The Good, the Bad and the Ugly of life in the SEN world
Almost ten years ago, I gave birth to my first child. For the first 6 months, we had the usual anxieties that new parents have with no warning of what was to come. Then the world of SEN arrived.
Within two years, we had three children and had to learn about hydrocephalus, autism, Aspergers, retinopathy of prematurity, severe visual impairments, speech and language delay, oral dyspraxia and many other “labels”, while spending far too many days sat in hospital wards or outside operating theatres.
Our dreams and goals all changed and a new perspective had to be learned and appreciated. We’ve had to learn to handle the Good, the Bad and the Ugly of this unexpected community.
- You will meet some amazing people. Some of the people I have met due to my children are people I would possibly never have connected with otherwise, and wow, am I glad I met them.
- You learn what is and isn’t important. Suddenly having the designer labels, the latest car, going on the holiday of everyone’s dreams or being seen in the right places just doesn’t matter anymore.
- Your real friends will come through for you in ways you can never imagine.
- Your sense of humour becomes quite warped – or so it seems to some of your mainstream friends
- You will find support from other parents, either those who have been there before you or are travelling alongside you
- You will find energy reserves which would be the envy of some of our top athletes
- Small, tiny, minute steps in your child’s development will become major milestones and causes for celebration
- Your child will astound you and those around you
- You will have more “practitioner” contact details on your phone than friends
- You will realise that many people don’t have any expectations for your child
- You will lose a lot of people from your life, those who don’t know what to say or do so they stay away. Sadly, you won’t know what you want them to say or do either so you can’t help
- You will become a secretary, a nurse, a therapist and an advocate for your child
- You will juggle appointments, therapies and appeals with running a house, other children and for some, holding down a job.
- Your child will become a label, not an individual
- You may be consulted, but often not listened to
- Family days/meals out either become a pipe dream or an event organised with military precision
- Your mainstream friends will say “oh my child does that”, which will make you say lots of naughty words in your head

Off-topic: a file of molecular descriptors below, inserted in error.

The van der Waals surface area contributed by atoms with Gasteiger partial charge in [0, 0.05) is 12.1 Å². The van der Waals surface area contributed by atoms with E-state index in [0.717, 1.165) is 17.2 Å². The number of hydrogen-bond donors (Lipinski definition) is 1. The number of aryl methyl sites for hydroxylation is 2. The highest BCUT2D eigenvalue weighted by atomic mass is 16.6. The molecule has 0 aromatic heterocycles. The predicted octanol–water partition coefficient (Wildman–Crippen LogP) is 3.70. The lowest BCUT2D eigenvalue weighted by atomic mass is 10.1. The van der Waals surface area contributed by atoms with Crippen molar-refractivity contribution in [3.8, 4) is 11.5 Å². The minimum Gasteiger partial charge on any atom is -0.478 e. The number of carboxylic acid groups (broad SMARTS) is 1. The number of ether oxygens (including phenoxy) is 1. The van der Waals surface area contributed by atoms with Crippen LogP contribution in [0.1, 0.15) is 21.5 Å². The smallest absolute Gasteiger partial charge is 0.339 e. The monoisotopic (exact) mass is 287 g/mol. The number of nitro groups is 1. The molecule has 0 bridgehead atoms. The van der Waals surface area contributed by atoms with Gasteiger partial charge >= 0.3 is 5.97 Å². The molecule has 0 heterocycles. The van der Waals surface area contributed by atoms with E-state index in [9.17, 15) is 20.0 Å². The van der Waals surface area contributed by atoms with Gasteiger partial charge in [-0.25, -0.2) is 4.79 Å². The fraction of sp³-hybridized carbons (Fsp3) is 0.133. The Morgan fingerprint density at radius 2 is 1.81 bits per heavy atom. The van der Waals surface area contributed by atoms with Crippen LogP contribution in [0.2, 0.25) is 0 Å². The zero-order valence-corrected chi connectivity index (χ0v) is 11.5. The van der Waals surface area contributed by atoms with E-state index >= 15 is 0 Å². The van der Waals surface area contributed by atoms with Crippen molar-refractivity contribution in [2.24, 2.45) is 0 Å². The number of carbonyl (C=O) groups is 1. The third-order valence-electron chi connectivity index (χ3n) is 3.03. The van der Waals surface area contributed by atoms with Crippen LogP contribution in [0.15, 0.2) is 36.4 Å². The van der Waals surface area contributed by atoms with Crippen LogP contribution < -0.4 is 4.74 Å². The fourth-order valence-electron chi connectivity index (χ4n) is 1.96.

- You will possibly be accused, directly or indirectly, of looking for problems where they don’t exist.
- You will possibly have to learn a new method of communication
- You may be asked to make an informed decision without being informed
- You will feel totally out of your depth in many meetings due to the jargon being used
- You will be the only person in many meetings who does not control a budget. You may have a personal budget but control, well that is something very different
- Your expertise in your child will be ignored by many
- Your child will have to fit into a system, the system won’t fit around them
- You will spend hours fighting the above system to try to make it work for your child
- You will fight for your child and often become known as the neurotic mum or the rottweiller
- You will be most likely to be offered and/or prescribed anti depressants
- You will be most likely to be offered and/or prescribed anxiety medications
- You will possibly not meet the criteria for a short break
- You will be exhausted
- You will keep going and going until you actually break down, then you have to get back up quickly to carry on
- You will have to learn how to understand the Education Act, the SEN Regulations, the Equality Act, Disability Discrimination Act and many more laws set up in order to ensure your child is protected
- Having all of that legislation still won’t make your life easier
- Local Authority policies do not always relate to the law
- Head Teachers are sometimes not accountable to anyone – in theory, yes but in practice, sadly not
- Your child’s best interests do not take priority over budget constraints, even if the legislation says it should
- You will possibly hear yourself be referred to as a “benefit scrounger”
- You will be judged to be a bad/neglectful/pitiful/self-pitying parent at some point
- If your child has behavioural issues, related to their disability, your parenting skills will be called into question
- You often don’t have anything in common with other parents of children with the same disability as your child
- There are parents who are competitive about their child’s disability or services they receive
- Some parent support groups don’t actually offer support
- Some parents only want to help if they are also given the glory
- Some charities set up to support families will forget their mission statement
- Common sense doesn’t exist in the world of SEN and Disability legislation and budgets
Would I change anything in the world of SEN?
As the saying goes, I wouldn’t change my child for the world but I would change the world for my child
What have you learned as you travel through this minefield?